Founded on the idea of bringing in-store services to digital shoppers, Japanese online marketplace FACY wants to help consumers find what they’re actually looking for and give shops a whole new customer base at the same time.

Created by ex-Amazon employee Tsubasa Koseki in 2015, FACY is an emerging online fashion marketplace attempting to upend the way we shop and sell. Billed as an Uber Eats for fashion businesses, the Tokyo-based startup provides a communicative online-to-offline (O2O) platform that connects those businesses with new customers searching for online products in return for a 20% fee from each item sold in a manner as straightforward as posting on Facebook or messaging on Whatsapp. Tsubasa sat down to tell us how FACY seeks to solve one of the biggest pain points in online apparel selling.

So, how does FACY work? Think of it as the Q&A site Quora but for fashion items. Users put up a post with questions or detailed descriptions of their fashion needs on FACY’s website or app – descriptions that can be as specific as ‘a pair of white sports sneakers to match with my daily office wear’, or as simple as ‘a dress to wear to a date’. The questions are then answered by staff in FACY members’ physical shops (of which there are more than 500), with suggestions, pictures and information sent through FACY’s in-app messaging function. Users can then either reserve and then try the product in store, or make a purchase directly through FACY’s online payment service.

Such a one-on-one, conversation-centric approach to e-commerce may sound unusual, but it’s what sets FACY apart. Since its inception three years ago, the program has already accumulated over 550k monthly active users and is currently providing its O2O support services to more than 500 fashion and apparel brands in Japan and Taiwan.

Accounting for the origin of FACY’s innovative shopping model, Tsubasa says the idea stemmed from a problem he observed during his days at Amazon. “It is one of the best e-commerce platforms, but it has been struggling in some markets, especially in the lifestyle product market,” Tsubasa reveals of his previous employer. “Like most e-commerce platforms, Amazon relies on customers’ keyword input to generate relevant results and product suggestions,” he explains. That means, after businesses upload their products onto the e-commerce platform, all they can do is wait passively for organic customers to discover them as they search. This may work for hardware product categories like gadgets and electronics, but when it comes to lifestyle categories such as apparel, where keywords may not be so easily defined, businesses cannot ensure their products will surface on the page, making them harder to find.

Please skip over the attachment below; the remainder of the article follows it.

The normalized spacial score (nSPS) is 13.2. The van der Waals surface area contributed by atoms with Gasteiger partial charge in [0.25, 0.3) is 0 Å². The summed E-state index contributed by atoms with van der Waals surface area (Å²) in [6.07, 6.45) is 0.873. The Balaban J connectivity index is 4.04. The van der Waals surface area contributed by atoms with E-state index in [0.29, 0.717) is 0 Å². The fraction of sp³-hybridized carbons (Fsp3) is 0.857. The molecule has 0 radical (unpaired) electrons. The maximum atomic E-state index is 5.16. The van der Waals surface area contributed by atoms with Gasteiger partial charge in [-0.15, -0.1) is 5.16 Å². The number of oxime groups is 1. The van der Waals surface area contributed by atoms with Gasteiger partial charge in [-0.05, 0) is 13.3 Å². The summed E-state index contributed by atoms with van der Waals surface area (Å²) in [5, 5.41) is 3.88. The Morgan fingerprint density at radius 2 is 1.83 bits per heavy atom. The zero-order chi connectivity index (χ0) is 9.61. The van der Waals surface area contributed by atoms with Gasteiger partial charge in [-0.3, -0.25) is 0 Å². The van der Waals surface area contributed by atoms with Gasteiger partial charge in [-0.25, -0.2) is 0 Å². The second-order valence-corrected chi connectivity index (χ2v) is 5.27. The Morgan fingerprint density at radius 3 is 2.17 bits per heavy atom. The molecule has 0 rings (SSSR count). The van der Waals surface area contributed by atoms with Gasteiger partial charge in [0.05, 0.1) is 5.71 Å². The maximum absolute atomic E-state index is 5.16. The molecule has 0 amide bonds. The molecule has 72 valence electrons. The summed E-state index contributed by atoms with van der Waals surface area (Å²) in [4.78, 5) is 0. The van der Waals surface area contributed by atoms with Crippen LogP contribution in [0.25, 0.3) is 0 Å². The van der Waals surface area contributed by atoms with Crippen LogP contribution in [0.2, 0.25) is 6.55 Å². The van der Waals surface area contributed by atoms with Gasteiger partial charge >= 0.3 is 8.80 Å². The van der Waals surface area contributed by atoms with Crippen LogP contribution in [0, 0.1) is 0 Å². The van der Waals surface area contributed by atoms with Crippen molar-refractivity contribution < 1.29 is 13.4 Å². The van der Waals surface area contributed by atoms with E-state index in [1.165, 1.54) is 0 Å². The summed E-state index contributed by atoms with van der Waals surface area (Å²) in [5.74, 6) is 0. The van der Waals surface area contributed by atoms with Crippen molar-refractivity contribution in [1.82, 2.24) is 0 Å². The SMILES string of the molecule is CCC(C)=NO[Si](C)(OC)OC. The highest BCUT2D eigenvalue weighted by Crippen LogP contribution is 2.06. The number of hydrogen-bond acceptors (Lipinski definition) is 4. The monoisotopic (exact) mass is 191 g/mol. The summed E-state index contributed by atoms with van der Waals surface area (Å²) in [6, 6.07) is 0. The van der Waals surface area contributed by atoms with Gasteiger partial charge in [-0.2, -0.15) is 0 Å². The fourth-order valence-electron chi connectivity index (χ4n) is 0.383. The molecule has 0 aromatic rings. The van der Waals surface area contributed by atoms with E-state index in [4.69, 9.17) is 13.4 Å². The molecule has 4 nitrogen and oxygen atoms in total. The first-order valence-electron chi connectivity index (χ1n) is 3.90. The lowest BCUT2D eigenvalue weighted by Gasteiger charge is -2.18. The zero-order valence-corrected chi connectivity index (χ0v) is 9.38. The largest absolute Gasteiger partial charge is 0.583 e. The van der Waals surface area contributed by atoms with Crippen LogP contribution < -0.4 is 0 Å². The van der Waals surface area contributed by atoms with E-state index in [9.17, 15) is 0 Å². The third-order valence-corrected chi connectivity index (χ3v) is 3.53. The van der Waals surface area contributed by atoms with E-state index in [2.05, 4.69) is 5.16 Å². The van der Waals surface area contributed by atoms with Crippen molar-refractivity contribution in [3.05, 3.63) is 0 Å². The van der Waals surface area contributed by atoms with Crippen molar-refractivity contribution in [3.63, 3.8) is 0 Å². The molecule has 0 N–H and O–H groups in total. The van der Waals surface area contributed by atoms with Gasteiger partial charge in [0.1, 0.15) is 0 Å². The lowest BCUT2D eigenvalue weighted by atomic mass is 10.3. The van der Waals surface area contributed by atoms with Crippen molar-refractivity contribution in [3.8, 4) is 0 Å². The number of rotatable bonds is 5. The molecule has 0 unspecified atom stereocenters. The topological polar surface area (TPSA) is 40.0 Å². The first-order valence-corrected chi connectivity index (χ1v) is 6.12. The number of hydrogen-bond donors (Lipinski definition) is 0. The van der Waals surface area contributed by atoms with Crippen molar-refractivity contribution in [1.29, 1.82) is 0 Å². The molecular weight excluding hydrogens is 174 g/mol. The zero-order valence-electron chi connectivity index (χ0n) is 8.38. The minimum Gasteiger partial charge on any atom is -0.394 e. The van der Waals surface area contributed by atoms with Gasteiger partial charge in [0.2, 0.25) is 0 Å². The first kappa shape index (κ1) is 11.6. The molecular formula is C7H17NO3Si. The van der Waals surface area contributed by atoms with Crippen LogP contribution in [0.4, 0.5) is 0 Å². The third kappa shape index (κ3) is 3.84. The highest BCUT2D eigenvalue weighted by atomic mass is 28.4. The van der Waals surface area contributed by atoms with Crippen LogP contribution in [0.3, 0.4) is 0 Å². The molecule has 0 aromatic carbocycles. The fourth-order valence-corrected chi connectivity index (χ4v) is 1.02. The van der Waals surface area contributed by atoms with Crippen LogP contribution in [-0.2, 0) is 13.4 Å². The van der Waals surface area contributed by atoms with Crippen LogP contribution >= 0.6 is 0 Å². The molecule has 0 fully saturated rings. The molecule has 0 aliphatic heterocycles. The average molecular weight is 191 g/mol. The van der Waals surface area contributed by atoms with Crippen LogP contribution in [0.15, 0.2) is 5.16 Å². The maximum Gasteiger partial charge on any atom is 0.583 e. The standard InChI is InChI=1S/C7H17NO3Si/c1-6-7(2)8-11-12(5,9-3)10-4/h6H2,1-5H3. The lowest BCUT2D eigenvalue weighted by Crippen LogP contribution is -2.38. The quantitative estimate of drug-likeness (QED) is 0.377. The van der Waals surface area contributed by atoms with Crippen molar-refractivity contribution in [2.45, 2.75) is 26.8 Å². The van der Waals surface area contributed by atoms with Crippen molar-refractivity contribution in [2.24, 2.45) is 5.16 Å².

“Without a clear keyword, there can be a huge information gap between consumers and fashion shops,” Tsubasa says of the main issue he found in the online fashion space. As he saw it, fashion brands could only devise marketing strategies based on their own judgment, ie. what they thought customers would like to buy, rather than what the customer actually wants. “Traditionally, e-commerce platforms aim to provide the widest selection of goods with the cheapest price, through the most convenient shopping method. But this marketing model is designed to sell commodities, not to satisfy users’ needs,” Tsubasa states.

FACY is his solution. “With FACY, I want to pioneer a new future for retail marketing, where user experiences will be the pivot,” he says. Gone is the heavy reliance on the search engine, and instead businesses and consumers communicate via his interactive platform, (FACY, meaning ‘face-to-face,’) as it takes the one-on-one customer service from instore to online. User-centric by design, it provides shoppers with a shortcut to finding their ideal items online without having to go through the frustrating process of scrolling through tens – if not hundreds – of irrelevant garments that aren’t what they’re looking for.

FACY also offers its clients, the majority of which are middle price brands with less budget for online marketing, a digital space to set up their storefront, approach potential new online shoppers and eventually convert them into offline customers. And their high conversion rate has proven his user-centric O2O model to be effective. According to Tsubasa, his clients can generate as much as 22% of sales revenue from FACY, a performance that is ten times better than the results driven by social network service-based interactions.

Having recently secured USD 5 million in funding, Tsubasa plans to tap into the growing popularity of mobile shopping by launching a new payment function that allows users to get reward points and discounts by scanning items with the QR code scanner in FACY’s app. Eyeing up the vast opportunity brought by the booming e-commerce trend across the retail sector in Asia, FACY launched its first overseas market in Taiwan late last year as the start of an aggressive expansion plan. Speaking of his ultimate dream, Tsubasa envisions, “We’d like to expand our footprint across Asia and build a network of shops that truly understand what consumers want.”


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